Muslim sportswomen are too often read and represented as the oppressed “other” needing saving from their backward culture/society. However, my research on the digital lives of Muslim sportswomen reveals the multiple and nuanced ways they are taking matters of representation into their own hands, and in so doing, are challenging dominant portrayals of Muslim women in the mass media. Mainstream media coverage of Muslim women tends to focus on the hijabi athlete, while other Muslim sportswomen are often overlooked. The overrepresentation of the “oppressed” hijabi athlete obscures the multiple ways that Muslim women are participating in sport, as well as the cultural differences and diversity within this group. For example, the image below of a beach volleyball match between teams from Egypt and Germany, dubbed by some as the “clash of civilizations,” was circulated widely on social media. Many of the conversations and images centred around the hijabi athlete and rarely mentioned her Egyptian teammate who did not wear the hijab.
Such depictions, through text (describing Muslim women as passive and oppressed) and/or images (focusing on the hijab/niqab), create narratives that adhere to the Orientalist view, which distorts non-Western cultures in comparison to European cultures, implying the “other” culture is backward, uncivilized, and exotic. This type of media discourse may continue to reinforce problematic and limited representations and understandings of the lives of Muslim women in the world today.
Over the past decade, researchers have increasingly explored the important role of social media in contemporary sport. Some feminist scholars have examined how sportswomen are using social media for self-branding and marketing, online self-representation, or digital activism. However, Muslim sportswomen are not necessarily using social media in the same ways. To better understand how Muslim sportswomen are using social media in their everyday lives, my PhD research draws upon the work of critical feminist digital media and sports scholars, applying an intersectional approach to consider the ways in which different aspects of participants’ identities (e.g., race, gender, religion) combine to influence their experiences. Specifically, I have conducted interviews with 20 Muslim sportswomen from around the world in an array of different sports (e.g., mountaineering, fencing, basketball, CrossFit, mixed martial arts) and different sporting backgrounds (elite, competitive, and recreational). Prior to interviewing the sportswomen, I conducted an eight-month digital ethnography. This involved overt observations (with permission from participants) of the online lives of 26 Muslim sportswomen’s social media accounts across four different platforms (SnapChat, Facebook, Instagram, and Twitter). For the Muslim sportswomen in my research, rather than being stereotyped into mainstream media’s perspective of the oppressed “other,” they are subtly and at times overtly bringing in the complex nature of their offline lives into digital spaces and offering alternative representations of sportswomen.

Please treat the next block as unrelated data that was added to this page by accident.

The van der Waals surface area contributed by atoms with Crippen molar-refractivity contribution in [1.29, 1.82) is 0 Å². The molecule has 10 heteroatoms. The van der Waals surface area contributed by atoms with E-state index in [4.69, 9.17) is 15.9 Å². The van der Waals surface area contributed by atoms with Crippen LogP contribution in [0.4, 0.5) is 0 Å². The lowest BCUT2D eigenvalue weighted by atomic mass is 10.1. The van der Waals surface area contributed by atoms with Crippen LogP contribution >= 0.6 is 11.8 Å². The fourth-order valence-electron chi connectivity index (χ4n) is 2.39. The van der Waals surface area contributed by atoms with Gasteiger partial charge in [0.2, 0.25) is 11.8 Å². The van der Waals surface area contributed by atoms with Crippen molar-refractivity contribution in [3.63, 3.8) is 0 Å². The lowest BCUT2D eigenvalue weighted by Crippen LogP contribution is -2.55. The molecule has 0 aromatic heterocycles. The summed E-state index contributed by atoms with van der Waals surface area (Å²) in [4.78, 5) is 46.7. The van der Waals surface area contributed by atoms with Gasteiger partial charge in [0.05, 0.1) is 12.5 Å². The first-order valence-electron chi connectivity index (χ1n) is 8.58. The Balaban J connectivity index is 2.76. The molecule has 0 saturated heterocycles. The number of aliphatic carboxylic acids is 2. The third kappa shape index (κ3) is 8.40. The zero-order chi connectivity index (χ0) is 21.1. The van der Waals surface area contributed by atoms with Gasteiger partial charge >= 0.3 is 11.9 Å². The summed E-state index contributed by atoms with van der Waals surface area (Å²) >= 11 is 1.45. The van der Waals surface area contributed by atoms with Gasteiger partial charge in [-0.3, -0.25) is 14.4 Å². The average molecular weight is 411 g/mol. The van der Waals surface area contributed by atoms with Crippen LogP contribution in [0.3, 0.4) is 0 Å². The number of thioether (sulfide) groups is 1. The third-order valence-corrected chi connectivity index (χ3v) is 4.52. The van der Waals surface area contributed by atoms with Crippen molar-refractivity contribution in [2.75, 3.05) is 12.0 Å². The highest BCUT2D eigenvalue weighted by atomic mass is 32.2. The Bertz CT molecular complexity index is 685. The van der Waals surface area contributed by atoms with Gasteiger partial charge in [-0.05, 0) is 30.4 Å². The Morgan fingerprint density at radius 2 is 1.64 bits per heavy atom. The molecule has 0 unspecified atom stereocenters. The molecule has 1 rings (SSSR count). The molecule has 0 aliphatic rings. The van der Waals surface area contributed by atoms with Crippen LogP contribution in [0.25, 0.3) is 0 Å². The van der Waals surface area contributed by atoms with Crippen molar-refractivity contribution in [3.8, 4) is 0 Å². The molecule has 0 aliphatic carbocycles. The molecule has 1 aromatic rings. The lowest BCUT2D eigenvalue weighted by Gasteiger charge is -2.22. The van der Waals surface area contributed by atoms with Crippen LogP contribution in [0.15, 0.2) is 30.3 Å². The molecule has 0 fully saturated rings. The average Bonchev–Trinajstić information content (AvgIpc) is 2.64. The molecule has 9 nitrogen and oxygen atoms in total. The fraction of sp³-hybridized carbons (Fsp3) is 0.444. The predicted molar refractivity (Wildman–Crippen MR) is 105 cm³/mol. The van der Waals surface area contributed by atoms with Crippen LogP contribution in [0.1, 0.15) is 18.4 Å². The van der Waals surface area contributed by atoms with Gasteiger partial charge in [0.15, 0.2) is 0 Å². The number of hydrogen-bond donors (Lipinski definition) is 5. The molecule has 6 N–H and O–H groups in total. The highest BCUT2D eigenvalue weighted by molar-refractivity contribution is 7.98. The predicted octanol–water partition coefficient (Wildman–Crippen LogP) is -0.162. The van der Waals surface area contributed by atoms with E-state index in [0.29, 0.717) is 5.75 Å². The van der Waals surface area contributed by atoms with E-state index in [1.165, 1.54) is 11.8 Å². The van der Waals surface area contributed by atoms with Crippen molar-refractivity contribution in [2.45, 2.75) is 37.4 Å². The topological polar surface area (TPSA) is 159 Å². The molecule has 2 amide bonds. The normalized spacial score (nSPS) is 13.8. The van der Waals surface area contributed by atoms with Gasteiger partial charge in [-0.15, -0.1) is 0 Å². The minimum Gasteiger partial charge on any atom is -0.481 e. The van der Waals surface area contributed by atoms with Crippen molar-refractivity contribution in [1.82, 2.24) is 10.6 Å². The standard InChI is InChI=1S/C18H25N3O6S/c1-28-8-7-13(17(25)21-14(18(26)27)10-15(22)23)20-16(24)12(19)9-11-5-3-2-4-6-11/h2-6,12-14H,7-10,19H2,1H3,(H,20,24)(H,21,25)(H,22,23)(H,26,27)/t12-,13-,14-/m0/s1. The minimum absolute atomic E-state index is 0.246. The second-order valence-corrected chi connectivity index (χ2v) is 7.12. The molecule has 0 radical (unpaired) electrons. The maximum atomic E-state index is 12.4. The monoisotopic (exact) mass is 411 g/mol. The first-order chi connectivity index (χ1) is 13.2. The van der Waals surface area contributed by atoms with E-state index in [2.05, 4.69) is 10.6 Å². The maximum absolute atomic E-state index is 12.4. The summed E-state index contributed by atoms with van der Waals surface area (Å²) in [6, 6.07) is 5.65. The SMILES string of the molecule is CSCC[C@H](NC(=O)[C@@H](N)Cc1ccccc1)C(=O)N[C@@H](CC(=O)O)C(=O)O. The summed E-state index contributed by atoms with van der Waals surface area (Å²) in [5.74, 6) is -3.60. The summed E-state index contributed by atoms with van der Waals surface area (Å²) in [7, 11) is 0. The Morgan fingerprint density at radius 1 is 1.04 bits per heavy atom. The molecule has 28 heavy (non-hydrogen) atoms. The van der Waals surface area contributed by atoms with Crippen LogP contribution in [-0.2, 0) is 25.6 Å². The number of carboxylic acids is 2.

As an example, a participant in my research, Dina (name changed for anonymity) is a 30-year-old mountaineer from the Middle East and North Africa. Dina, who does not wear the hijab in her day-to-day life, stated: “I like to give the mysterious element on Instagram that maybe I am covered or maybe I am not.” The control of her social media posts is not just for the “mysterious” element, but to get local sponsors (keeping in mind cultural norms of her society) and importantly influence other girls/women to take up mountaineering. In other words, she is strategic and conscious with her posts so she can share a different narrative about herself, her sport, and her society.
Muslim sportswomen are more diverse and their lives are more complex than typically depicted in mainstream media. For the Muslim women in my study, their identities do not rest solely on religion, gender, race, or nationality, but rather on individual interpretations and experiences at the intersection of such identities in relation to sport. For example, some participants didn’t want to be known as the first woman to compete in a particular sport from a Muslim country; rather, they wished to be recognized for their skills as athletes. In sum, social media allows the Muslim sportswomen in my research opportunities to reimagine and promote counternarratives to dominant media representations, as well as adding further complexity to understandings of digital embodiment.
Nida Ahmad (firstname.lastname@example.org) is a PhD Student in the Faculty of Health, Sport and Human Performance at the University of Waikato, in New Zealand. She also is on the executive board of the Muslim Women in Sport Network, which launched in 2018. Her research focuses on Muslim sportswomen’s uses of social media. She has published in the International Journal of the Sociology of Sport, Routledge Handbook of Youth Sport, Routledge Handbook of Sport for Development and Peace, and International Journal of Communication. You can follow her on Twitter: @NAicha11